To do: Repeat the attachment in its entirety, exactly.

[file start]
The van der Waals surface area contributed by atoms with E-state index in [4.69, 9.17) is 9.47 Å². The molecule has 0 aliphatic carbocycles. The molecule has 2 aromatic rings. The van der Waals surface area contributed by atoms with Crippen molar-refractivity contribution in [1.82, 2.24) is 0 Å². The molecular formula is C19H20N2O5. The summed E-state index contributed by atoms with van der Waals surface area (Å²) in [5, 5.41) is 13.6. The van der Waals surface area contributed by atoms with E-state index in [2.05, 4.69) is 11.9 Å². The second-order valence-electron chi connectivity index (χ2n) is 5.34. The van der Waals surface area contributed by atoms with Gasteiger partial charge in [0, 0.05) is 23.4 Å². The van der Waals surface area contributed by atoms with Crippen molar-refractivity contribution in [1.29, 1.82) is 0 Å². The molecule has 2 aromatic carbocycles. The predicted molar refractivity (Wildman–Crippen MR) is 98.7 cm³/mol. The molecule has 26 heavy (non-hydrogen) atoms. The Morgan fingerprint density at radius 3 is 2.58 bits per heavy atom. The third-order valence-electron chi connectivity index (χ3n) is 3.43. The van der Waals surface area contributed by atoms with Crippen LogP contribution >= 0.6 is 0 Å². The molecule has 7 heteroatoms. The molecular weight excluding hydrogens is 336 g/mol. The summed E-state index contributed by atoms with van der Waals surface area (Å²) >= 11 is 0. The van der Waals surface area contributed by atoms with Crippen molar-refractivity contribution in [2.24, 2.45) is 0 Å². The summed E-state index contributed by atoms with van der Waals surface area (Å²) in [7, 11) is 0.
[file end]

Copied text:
The van der Waals surface area contributed by atoms with E-state index in [4.69, 9.17) is 9.47 Å². The molecule has 0 aliphatic carbocycles. The molecule has 2 aromatic rings. The van der Waals surface area contributed by atoms with Crippen molar-refractivity contribution in [1.82, 2.24) is 0 Å². The molecular formula is C19H20N2O5. The summed E-state index contributed by atoms with van der Waals surface area (Å²) in [5, 5.41) is 13.6. The van der Waals surface area contributed by atoms with E-state index in [2.05, 4.69) is 11.9 Å². The second-order valence-electron chi connectivity index (χ2n) is 5.34. The van der Waals surface area contributed by atoms with Gasteiger partial charge in [0, 0.05) is 23.4 Å². The van der Waals surface area contributed by atoms with Crippen molar-refractivity contribution in [1.29, 1.82) is 0 Å². The molecule has 2 aromatic carbocycles. The predicted molar refractivity (Wildman–Crippen MR) is 98.7 cm³/mol. The molecule has 26 heavy (non-hydrogen) atoms. The Morgan fingerprint density at radius 3 is 2.58 bits per heavy atom. The third-order valence-electron chi connectivity index (χ3n) is 3.43. The van der Waals surface area contributed by atoms with Crippen LogP contribution >= 0.6 is 0 Å². The molecule has 7 heteroatoms. The molecular weight excluding hydrogens is 336 g/mol. The summed E-state index contributed by atoms with van der Waals surface area (Å²) >= 11 is 0. The van der Waals surface area contributed by atoms with Crippen molar-refractivity contribution in [2.24, 2.45) is 0 Å². The summed E-state index contributed by atoms with van der Waals surface area (Å²) in [7, 11) is 0.